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Record-breaking amount of CO2 released by wildfires in 2021

According to a new study led by the University of California, Irvine (UCI), carbon dioxide emissions from wildfires – which have been gradually increasing since the beginning of the 21st century – spiked dramatically to a record high in 2021. The experts report that nearly 1.76 billion tons of CO2 were released from burning boreal forests in North America and Eurasia – 150 percent higher than the annual average emissions between 2000 and 2020.

“According to our measurements, boreal fires in 2021 shattered previous records,” said study senior co-author Steven Davis, a professor of Earth System Science at UCI. “These fires are two decades of rapid warming and extreme drought in Northern Canada and Siberia coming to roost, and unfortunately even this new record may not stand for long.”

Reliably measuring the amount of CO2 released by wildfires is difficult because massive amounts of smoke often hinder satellite observations, and space-based measurements are not at a sufficiently high resolution to capture details of CO2 emissions. Moreover, since that our planet’s atmosphere already contains large amounts of CO2 from fossil fuel burning, this gas is difficult to distinguish from that released by wildfires.

To overcome these hurdles, the experts combined measurements of carbon monoxide – which provides clear evidence of fires, since it has a shorter lifespan in the atmosphere than CO2 – with existing fire emissions and wind speed datasets.

“The inversion approach employed in this study is a complementary method to the conventional bottom-up approach, which is based on estimating the burned area, fuel load, and combustion completeness,” explained co-author Yang Chen, a researcher in Earth System Science at UCI. “Combining these approaches can result in a more comprehensive understanding of wildfire patterns and their impacts.”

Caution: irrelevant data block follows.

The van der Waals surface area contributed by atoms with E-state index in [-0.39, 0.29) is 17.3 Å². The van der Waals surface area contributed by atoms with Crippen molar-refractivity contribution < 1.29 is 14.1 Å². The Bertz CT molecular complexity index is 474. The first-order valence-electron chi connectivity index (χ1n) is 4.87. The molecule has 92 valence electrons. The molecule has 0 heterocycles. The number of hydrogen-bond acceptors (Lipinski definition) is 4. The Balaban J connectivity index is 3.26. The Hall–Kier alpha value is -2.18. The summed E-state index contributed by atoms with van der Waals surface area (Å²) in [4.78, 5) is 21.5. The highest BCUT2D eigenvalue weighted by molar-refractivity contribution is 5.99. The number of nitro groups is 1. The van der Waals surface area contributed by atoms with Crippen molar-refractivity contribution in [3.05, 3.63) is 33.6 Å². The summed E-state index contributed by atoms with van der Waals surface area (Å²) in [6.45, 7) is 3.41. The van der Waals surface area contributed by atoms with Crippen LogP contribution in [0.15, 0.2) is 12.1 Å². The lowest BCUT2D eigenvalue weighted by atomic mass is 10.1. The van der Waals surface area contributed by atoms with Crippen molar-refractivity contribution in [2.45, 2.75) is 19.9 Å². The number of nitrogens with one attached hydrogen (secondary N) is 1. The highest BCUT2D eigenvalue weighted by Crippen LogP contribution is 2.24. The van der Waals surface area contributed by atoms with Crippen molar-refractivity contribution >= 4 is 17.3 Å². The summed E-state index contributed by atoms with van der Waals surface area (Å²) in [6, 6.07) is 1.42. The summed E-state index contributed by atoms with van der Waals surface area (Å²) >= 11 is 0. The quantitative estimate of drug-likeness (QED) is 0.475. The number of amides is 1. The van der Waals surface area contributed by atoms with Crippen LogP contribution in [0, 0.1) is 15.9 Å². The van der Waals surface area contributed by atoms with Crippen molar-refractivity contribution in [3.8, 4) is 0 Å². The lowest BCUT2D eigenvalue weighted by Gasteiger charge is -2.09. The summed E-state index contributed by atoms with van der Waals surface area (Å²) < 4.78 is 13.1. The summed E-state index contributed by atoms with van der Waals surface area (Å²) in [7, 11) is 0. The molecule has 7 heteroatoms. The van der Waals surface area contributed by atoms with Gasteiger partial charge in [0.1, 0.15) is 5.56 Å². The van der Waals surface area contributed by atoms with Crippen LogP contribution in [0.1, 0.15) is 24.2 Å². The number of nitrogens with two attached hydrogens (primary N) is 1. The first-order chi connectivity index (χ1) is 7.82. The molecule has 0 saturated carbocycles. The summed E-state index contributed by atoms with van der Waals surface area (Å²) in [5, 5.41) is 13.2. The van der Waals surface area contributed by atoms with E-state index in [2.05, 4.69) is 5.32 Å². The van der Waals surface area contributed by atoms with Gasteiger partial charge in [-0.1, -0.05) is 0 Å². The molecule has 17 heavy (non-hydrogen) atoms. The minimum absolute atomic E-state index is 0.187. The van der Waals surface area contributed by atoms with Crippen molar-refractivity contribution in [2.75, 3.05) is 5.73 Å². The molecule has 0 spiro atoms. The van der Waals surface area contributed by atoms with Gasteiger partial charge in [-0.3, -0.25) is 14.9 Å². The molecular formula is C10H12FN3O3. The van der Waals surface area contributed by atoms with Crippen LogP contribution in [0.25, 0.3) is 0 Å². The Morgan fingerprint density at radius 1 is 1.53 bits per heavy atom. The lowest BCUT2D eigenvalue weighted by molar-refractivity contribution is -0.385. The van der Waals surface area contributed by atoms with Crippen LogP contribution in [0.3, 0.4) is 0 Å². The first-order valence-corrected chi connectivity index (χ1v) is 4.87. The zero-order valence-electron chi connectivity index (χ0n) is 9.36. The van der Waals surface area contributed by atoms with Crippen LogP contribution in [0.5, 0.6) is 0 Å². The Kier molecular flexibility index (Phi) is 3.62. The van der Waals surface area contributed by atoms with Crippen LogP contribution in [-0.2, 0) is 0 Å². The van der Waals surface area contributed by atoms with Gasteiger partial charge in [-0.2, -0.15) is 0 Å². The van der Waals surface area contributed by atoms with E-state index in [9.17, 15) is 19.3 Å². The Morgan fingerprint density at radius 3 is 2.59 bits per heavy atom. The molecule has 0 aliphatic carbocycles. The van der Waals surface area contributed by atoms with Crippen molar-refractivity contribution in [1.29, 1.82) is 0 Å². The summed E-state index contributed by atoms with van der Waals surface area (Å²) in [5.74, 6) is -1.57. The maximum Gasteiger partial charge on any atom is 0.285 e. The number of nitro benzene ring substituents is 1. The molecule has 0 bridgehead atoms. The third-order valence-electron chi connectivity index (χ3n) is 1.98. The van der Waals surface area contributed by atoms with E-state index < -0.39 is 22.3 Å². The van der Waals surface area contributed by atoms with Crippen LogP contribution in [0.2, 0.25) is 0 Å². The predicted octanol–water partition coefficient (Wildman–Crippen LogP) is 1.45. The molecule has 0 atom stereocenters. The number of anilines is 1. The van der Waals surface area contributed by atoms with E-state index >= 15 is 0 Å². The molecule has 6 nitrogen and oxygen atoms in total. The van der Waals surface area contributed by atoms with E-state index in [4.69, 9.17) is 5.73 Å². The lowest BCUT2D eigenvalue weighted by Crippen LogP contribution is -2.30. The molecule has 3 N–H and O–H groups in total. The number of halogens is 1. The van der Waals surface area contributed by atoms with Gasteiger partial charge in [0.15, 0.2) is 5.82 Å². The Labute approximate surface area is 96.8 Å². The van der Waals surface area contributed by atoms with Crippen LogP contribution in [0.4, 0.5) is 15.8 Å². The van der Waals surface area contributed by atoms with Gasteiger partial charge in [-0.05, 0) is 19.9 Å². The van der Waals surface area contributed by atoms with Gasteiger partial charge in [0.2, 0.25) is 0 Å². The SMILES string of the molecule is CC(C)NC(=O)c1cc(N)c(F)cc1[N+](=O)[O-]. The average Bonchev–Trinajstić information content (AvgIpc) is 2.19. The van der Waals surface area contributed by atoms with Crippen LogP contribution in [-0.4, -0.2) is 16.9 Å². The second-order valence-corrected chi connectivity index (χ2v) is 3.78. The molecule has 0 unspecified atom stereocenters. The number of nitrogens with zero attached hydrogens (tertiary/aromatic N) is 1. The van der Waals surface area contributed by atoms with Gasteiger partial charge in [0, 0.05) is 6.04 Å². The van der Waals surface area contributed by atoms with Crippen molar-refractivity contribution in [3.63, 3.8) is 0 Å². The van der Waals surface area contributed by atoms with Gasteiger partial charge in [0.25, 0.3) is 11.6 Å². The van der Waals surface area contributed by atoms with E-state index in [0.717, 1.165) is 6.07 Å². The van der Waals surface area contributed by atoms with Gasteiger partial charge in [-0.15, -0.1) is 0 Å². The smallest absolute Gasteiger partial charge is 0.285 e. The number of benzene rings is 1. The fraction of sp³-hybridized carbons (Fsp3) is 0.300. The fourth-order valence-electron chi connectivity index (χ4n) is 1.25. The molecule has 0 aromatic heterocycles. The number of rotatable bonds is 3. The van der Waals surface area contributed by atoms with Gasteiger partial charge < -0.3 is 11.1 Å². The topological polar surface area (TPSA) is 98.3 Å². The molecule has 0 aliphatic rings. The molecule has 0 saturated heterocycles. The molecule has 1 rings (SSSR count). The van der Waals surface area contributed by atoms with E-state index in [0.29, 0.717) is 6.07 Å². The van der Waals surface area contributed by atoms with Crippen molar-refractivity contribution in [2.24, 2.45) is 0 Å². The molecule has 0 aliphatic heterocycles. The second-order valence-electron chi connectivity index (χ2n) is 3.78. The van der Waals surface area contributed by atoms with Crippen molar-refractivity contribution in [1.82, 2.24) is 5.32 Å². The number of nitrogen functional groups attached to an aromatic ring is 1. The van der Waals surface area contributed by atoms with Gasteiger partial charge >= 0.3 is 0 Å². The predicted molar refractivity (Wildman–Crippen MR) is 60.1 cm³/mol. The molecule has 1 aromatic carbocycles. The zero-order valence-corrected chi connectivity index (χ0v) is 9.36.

The analyses revealed clear associations between extensive boreal wildfires and climate drivers, such as higher annual mean temperatures and intense heatwaves. Moreover, higher northern latitudes and areas with larger tree cover fractions were found to be particularly vulnerable.

“Wildfire carbon emissions globally were relatively stable at about two gigatons per year for the first two decades of the 21st century, but 2021 was the year when emissions really took off,” Davis said. “About 80 percent of these CO2 emissions will be recovered through vegetation regrowth, but 20 percent are lost to the atmosphere in an almost irreversible way, so humans are going to have to find some way to remove that carbon from the air or substantially cut our own production of atmospheric carbon dioxide.”

Finally, the scientists identified a climate-wildfire feedback process, in which CO2 emissions warm the planet, creating conditions that lead to more fires and thus more emissions. “The escalation of wildfires in the boreal region is anticipated to accelerate the release of the large carbon storage in the permafrost soil layer, as well as contribute to the northward expansion of shrubs. These factors could potentially lead to further warming and create a more favorable climate for the occurrence of wildfires,” Chen concluded.

The study is published in the journal Science.

By Andrei Ionescu, Staff Writer

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